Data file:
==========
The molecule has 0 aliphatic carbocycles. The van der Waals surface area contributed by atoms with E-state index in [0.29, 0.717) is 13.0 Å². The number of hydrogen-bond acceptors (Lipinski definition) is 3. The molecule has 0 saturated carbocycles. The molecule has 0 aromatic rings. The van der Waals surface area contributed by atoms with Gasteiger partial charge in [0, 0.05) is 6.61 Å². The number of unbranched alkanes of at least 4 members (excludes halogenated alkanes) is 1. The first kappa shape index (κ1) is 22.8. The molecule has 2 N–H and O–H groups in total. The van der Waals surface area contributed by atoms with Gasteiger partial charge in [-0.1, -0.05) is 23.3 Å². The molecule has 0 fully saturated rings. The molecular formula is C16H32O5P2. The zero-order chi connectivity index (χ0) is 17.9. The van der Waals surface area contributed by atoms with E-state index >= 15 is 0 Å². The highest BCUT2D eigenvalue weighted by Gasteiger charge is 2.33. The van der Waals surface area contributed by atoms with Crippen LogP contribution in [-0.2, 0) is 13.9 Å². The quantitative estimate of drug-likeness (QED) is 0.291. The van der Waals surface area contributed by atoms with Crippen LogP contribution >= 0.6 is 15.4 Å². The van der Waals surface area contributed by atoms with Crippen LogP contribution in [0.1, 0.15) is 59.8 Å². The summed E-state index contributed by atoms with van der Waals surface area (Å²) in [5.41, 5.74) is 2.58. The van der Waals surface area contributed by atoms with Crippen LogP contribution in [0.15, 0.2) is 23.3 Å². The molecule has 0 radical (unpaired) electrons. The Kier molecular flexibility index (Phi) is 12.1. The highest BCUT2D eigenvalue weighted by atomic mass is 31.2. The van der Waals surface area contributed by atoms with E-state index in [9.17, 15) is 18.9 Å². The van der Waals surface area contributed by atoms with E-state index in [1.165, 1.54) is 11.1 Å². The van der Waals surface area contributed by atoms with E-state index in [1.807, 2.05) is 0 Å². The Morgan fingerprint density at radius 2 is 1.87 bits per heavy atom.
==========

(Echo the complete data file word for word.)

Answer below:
The molecule has 0 aliphatic carbocycles. The van der Waals surface area contributed by atoms with E-state index in [0.29, 0.717) is 13.0 Å². The number of hydrogen-bond acceptors (Lipinski definition) is 3. The molecule has 0 saturated carbocycles. The molecule has 0 aromatic rings. The van der Waals surface area contributed by atoms with Gasteiger partial charge in [0, 0.05) is 6.61 Å². The number of unbranched alkanes of at least 4 members (excludes halogenated alkanes) is 1. The first kappa shape index (κ1) is 22.8. The molecule has 2 N–H and O–H groups in total. The van der Waals surface area contributed by atoms with Gasteiger partial charge in [-0.1, -0.05) is 23.3 Å². The molecule has 0 fully saturated rings. The molecular formula is C16H32O5P2. The zero-order chi connectivity index (χ0) is 17.9. The van der Waals surface area contributed by atoms with E-state index >= 15 is 0 Å². The highest BCUT2D eigenvalue weighted by Gasteiger charge is 2.33. The van der Waals surface area contributed by atoms with Crippen LogP contribution in [-0.2, 0) is 13.9 Å². The quantitative estimate of drug-likeness (QED) is 0.291. The van der Waals surface area contributed by atoms with Crippen LogP contribution >= 0.6 is 15.4 Å². The van der Waals surface area contributed by atoms with Crippen LogP contribution in [0.1, 0.15) is 59.8 Å². The summed E-state index contributed by atoms with van der Waals surface area (Å²) in [5.41, 5.74) is 2.58. The van der Waals surface area contributed by atoms with Crippen LogP contribution in [0.15, 0.2) is 23.3 Å². The molecule has 0 radical (unpaired) electrons. The Kier molecular flexibility index (Phi) is 12.1. The highest BCUT2D eigenvalue weighted by atomic mass is 31.2. The van der Waals surface area contributed by atoms with E-state index in [9.17, 15) is 18.9 Å². The van der Waals surface area contributed by atoms with E-state index in [1.165, 1.54) is 11.1 Å². The van der Waals surface area contributed by atoms with E-state index in [1.807, 2.05) is 0 Å². The Morgan fingerprint density at radius 2 is 1.87 bits per heavy atom.